American vs. British English: Verbs


Along the way we’ve enjoyed exploring some of the colorful qualities of American English and its immediate relatives in the U.K. and Commonwealth countries, such as in our discussions of spelling, vocabulary, grammar, and punctuation. In this review, we’ll consider some different ways American and British English use verbs.

American vs. British English Verbs: Spelling

One of the most apparent distinctions between American and British verbs can be seen in some of their endings. For example, where U.S. English uses -ize verb endings, U.K. English might use -ise:

(U.S.) I think we should organize that shelf.
(U.K.) I think we should organise that shelf.

Where American English ends a verb in -yze, U.K. English will often use -yse:

(U.S.) They are analyzing the latest report.
(U.K.) They are analysing the latest report.

Another distinction we might see among some verbs is the doubling of consonants in U.K. English where only one letter is used in the U.S.:

(U.S.) The directors have canceled this afternoon’s meeting.
(U.K.) The directors have cancelled this afternoon’s meeting.

American vs. British English Verbs: Irregular Verbs

In American English, verbs whose conjugations don’t follow regular patterns are considered irregular. For example, in the past tense drink becomes drank instead of drinked and run becomes ran instead of runned.

Some verbs that are regular in American English become irregular in U.K. English by American definitions.

Examples
(U.S.) The cologne the man wore smelled nice.
(U.K.) The cologne the man wore smelt nice.

(U.S.) I leaped over the puddle because I was wearing my favorite shoes.
(U.K.) I leapt over the puddle because I was wearing my favourite shoes. (Notice too the spelling of favourite.)

American vs. British English Verbs: Subject Agreement

Writers and speakers of American English will notice how British English uses plural subject-verb agreement in certain instances where Americans would use singular agreement.

Examples
(U.S.) The Blue Man Group is very entertaining. (singular verb)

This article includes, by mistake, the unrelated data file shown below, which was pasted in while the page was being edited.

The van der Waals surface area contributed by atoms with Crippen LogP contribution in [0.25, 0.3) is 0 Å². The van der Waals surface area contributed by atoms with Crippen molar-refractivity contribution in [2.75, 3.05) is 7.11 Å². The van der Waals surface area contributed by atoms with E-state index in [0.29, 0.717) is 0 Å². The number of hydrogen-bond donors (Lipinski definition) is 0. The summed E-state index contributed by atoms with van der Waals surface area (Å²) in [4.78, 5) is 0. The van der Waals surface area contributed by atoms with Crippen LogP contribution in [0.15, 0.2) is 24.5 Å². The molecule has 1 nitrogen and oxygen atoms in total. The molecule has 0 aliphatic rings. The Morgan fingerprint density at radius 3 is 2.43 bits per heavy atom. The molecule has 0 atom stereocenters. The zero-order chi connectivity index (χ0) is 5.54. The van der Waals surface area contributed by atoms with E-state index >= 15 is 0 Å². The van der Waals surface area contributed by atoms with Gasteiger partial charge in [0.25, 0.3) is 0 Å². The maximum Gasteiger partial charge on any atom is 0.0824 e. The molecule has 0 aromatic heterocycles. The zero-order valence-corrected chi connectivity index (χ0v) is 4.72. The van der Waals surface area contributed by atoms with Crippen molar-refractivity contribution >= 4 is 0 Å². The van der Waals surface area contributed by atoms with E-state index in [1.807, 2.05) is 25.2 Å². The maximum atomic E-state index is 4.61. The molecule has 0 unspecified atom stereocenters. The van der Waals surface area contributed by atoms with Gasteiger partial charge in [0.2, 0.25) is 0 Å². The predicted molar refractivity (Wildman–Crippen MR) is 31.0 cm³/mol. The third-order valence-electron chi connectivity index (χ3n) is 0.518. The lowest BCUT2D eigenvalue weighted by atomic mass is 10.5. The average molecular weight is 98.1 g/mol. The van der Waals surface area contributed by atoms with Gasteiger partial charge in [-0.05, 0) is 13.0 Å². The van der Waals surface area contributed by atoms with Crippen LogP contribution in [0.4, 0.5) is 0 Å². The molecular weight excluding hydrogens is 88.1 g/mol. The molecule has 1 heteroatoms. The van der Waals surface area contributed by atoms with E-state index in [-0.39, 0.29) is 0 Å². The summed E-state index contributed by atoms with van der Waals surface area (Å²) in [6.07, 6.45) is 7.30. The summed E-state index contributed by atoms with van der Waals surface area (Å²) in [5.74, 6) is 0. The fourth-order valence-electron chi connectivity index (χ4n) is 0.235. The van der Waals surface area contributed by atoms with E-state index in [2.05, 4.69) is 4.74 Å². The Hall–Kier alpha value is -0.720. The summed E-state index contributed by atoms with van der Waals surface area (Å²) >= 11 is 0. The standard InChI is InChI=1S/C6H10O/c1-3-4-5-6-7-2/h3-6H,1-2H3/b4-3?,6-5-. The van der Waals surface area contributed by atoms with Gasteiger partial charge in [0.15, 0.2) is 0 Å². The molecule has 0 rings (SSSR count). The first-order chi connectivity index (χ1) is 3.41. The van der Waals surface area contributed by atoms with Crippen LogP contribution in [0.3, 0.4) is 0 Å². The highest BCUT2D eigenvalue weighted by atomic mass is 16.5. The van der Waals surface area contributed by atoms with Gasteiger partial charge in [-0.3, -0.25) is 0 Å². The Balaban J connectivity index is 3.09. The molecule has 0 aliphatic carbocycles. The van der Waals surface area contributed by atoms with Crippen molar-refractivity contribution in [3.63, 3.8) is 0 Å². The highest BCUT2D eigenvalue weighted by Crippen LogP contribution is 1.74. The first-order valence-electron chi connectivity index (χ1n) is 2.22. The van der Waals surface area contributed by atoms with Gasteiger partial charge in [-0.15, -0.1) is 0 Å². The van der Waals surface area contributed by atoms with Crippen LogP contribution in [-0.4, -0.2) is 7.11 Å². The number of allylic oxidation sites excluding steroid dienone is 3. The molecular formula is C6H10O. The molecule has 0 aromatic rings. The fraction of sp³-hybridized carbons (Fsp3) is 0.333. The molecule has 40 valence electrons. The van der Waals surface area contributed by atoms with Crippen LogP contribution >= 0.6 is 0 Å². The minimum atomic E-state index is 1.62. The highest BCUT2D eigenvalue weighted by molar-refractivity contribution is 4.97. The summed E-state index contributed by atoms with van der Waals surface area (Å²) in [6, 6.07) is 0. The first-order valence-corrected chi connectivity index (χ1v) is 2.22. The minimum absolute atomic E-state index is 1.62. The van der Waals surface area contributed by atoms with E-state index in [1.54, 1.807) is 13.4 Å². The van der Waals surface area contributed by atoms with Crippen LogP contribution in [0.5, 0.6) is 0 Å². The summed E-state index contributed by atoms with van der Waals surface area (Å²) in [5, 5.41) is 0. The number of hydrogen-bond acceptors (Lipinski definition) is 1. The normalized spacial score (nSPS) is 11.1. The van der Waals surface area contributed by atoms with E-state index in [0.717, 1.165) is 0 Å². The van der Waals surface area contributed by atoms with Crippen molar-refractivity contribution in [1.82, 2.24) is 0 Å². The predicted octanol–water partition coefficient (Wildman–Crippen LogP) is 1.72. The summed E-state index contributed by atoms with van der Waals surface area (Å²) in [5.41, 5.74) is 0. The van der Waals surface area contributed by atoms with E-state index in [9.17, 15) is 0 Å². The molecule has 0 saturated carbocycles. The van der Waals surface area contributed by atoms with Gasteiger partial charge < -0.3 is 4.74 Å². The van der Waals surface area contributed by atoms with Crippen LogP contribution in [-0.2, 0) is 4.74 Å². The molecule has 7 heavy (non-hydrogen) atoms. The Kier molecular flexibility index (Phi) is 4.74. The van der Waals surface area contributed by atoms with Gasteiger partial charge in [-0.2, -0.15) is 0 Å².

(U.K.) The Blue Man Group are very entertaining. (plural verb)

(U.S.) The women’s soccer team is headed to the finals. (singular verb)
(U.K.) The women’s soccer team are headed to the finals. (plural verb)

American vs. British English Verbs: Other Variations

1) U.S. and U.K. English will often use the verb get differently.

Examples
(U.S.) He has gotten rather tall, hasn’t he?
(U.K.) He has got rather tall, hasn’t he?

2) British English incorporates the auxiliary “shall” to indicate future tense, whereas American English uses the auxiliary “will.”

Examples
(U.S.) I will complete my first year in college next year.
(U.K.) I shall complete my first year at university next year. (Also note the use of “in college” and “at university” in these examples.)

(U.S.) I will visit my Aunt Jeanne in Manchester next summer.
(U.K.) I shall visit my Aunt Jeanne in Manchester next summer.

3) British English will emphasize the completion of an action with a form of the word “do” where American English clips the same expression.

Examples
(U.S.)
“Have you completed your training for the upcoming marathon?”
“I have.”

(U.K.)
“Have you completed your training for the upcoming marathon?”
“I have done.”

4) Concerning possession, American English typically uses the word “have,” whereas British English uses the phrase “have got.”

Examples
(U.S.) Do you have enough money for the school lunch?
(U.K.) Have you got enough money for the school lunch?

On the American side of the pond, we enjoy the many ways our friends in the U.K. and elsewhere give our shared language its own regional nuance and character. If you have anything to add to our discussion of English dialects and differences, we welcome your observations and thoughts. Your insight may help to inspire another installment in this discussion!

 

If the article or the existing discussions do not address a thought or question you have on the subject, please use the “Comment” box at the bottom of this page.



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